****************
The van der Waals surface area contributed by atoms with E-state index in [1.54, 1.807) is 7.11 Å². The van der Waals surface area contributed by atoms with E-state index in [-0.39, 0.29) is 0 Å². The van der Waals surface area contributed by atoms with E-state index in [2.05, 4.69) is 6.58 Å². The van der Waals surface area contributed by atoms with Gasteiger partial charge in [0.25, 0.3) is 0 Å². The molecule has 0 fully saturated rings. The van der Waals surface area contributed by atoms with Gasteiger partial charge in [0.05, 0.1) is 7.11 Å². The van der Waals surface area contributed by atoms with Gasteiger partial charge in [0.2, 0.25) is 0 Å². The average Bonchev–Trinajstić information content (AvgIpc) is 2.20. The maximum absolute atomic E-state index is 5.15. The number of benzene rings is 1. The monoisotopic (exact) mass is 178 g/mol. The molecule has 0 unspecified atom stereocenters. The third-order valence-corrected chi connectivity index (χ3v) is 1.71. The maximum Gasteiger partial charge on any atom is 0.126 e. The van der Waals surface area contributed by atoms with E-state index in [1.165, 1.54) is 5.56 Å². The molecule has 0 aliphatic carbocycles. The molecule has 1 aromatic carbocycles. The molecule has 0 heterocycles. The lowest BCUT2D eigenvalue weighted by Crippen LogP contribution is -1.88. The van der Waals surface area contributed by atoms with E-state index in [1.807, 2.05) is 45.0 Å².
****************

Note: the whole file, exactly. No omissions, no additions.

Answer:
The van der Waals surface area contributed by atoms with E-state index in [1.54, 1.807) is 7.11 Å². The van der Waals surface area contributed by atoms with E-state index in [-0.39, 0.29) is 0 Å². The van der Waals surface area contributed by atoms with E-state index in [2.05, 4.69) is 6.58 Å². The van der Waals surface area contributed by atoms with Gasteiger partial charge in [0.25, 0.3) is 0 Å². The molecule has 0 fully saturated rings. The van der Waals surface area contributed by atoms with Gasteiger partial charge in [0.05, 0.1) is 7.11 Å². The van der Waals surface area contributed by atoms with Gasteiger partial charge in [0.2, 0.25) is 0 Å². The average Bonchev–Trinajstić information content (AvgIpc) is 2.20. The maximum absolute atomic E-state index is 5.15. The number of benzene rings is 1. The monoisotopic (exact) mass is 178 g/mol. The molecule has 0 unspecified atom stereocenters. The third-order valence-corrected chi connectivity index (χ3v) is 1.71. The maximum Gasteiger partial charge on any atom is 0.126 e. The van der Waals surface area contributed by atoms with E-state index in [1.165, 1.54) is 5.56 Å². The molecule has 0 aliphatic carbocycles. The molecule has 1 aromatic carbocycles. The molecule has 0 heterocycles. The lowest BCUT2D eigenvalue weighted by Crippen LogP contribution is -1.88. The van der Waals surface area contributed by atoms with E-state index in [1.807, 2.05) is 45.0 Å².